Tossed casually into a meandering media story in Sunday morning's New York Times is a reference to Spot Runner, a significant new Web-based ad service -- it's in beta -- that lets small businesses schedule local video advertising on cable/broadcast systems.
It's the local TV equivalent of Google's Adsense, a way for small businesses to buy advertising without having to talk with a sales rep, worry about production details, or for that matter put on a pair of pants. Like AdSense, it's inexpensive and it's something an entrepreneur can do at 11 p.m. or 6 a.m.
From a fairly extensive library, you pick a stock commercial like this one designed for carpet cleaning, you fill out some forms, and you pay with a credit card. Spot Runner recuts the voiceover and handles placement.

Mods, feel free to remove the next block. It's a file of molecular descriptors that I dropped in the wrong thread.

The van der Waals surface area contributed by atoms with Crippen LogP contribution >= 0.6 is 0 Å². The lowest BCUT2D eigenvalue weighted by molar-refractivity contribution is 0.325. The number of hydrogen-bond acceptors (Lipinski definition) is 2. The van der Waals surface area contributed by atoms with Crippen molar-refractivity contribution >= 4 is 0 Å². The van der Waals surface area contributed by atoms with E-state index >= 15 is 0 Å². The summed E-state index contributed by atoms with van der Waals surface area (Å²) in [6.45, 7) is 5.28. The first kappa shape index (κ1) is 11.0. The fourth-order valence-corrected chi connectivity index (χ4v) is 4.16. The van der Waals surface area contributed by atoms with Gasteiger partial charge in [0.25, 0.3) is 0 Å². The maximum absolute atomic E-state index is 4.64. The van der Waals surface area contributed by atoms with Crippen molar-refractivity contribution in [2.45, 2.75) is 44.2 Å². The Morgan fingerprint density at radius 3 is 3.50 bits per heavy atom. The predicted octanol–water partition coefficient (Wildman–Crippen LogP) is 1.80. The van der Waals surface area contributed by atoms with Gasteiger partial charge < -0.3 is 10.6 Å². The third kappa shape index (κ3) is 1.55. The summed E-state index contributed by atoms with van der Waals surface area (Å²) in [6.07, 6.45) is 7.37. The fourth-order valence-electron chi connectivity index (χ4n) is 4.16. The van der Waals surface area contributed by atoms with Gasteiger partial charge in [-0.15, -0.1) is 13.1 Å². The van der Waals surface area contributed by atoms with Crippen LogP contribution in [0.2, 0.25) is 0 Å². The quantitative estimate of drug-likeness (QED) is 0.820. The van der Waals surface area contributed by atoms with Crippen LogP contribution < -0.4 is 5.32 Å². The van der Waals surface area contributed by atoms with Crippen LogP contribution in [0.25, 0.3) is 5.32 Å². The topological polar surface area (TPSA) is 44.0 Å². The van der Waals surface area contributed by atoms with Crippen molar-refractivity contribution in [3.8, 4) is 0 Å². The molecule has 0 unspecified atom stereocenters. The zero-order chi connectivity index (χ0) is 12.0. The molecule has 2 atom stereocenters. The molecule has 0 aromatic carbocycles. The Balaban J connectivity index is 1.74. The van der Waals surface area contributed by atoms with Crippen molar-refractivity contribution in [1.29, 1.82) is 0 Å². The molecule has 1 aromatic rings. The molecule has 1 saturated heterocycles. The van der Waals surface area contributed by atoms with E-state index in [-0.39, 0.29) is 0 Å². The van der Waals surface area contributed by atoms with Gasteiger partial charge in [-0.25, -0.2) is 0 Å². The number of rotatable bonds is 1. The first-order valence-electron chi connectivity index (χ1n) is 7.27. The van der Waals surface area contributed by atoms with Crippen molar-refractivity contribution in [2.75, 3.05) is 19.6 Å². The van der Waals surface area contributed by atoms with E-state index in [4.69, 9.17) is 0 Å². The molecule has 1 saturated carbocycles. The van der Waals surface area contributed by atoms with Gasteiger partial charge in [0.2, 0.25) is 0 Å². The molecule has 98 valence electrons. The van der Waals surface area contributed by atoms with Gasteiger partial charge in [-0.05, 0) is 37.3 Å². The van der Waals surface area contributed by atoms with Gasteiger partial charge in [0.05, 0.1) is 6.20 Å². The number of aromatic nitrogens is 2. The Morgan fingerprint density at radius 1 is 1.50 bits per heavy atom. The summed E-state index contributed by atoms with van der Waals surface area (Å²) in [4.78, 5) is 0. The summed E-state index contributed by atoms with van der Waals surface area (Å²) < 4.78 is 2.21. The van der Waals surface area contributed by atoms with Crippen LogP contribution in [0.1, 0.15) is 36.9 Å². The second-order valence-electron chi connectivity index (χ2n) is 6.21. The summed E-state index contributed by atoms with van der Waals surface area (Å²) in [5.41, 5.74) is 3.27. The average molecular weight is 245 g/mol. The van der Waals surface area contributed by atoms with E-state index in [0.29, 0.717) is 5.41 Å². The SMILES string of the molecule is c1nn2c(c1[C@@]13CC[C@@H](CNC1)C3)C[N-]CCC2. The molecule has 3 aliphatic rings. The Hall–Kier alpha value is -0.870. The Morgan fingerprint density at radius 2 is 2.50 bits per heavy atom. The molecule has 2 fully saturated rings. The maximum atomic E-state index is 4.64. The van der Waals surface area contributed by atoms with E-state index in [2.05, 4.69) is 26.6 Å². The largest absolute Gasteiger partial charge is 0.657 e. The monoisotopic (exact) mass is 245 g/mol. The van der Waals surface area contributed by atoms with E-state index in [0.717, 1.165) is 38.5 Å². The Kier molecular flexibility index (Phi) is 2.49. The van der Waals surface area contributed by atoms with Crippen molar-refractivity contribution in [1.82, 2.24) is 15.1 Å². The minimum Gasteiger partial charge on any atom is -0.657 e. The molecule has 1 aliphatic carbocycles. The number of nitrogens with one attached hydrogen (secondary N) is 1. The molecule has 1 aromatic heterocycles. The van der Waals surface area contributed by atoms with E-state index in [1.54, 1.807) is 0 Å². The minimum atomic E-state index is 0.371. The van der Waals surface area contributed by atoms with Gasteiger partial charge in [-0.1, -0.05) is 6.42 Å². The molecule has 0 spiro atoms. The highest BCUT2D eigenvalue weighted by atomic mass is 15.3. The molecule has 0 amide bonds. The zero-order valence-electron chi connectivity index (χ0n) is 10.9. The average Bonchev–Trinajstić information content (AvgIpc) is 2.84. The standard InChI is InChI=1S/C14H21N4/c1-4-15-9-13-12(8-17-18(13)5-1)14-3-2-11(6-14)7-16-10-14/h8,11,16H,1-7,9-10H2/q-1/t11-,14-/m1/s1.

In my market, the Betty Boop ad would cost me about $350 for exclusivity. Presumably the airtime would cost more -- I can't tell and I'm not pulling out a credit card just to try it. But it does look remarkably easy and relatively cheap.
Both local TV stations and newspapers are hurting economically these days because traditional big retail advertisers are being replaced by national chains, such as Walmart and Best Buy, that buy mostly national advertising. Some of that money trickles down to local media, but it's a pittance compared with the good old days of local department stores.
To compensate, they have to find ways to go after smaller advertisers. Most newspapers and TV stations never call on the majority of potential accounts in their areas. Many entrepreneurs are bad credit risks. Many can't afford the rates. Cost of sales eats up any potential profit. A self-service, Web-based system fixes all of that.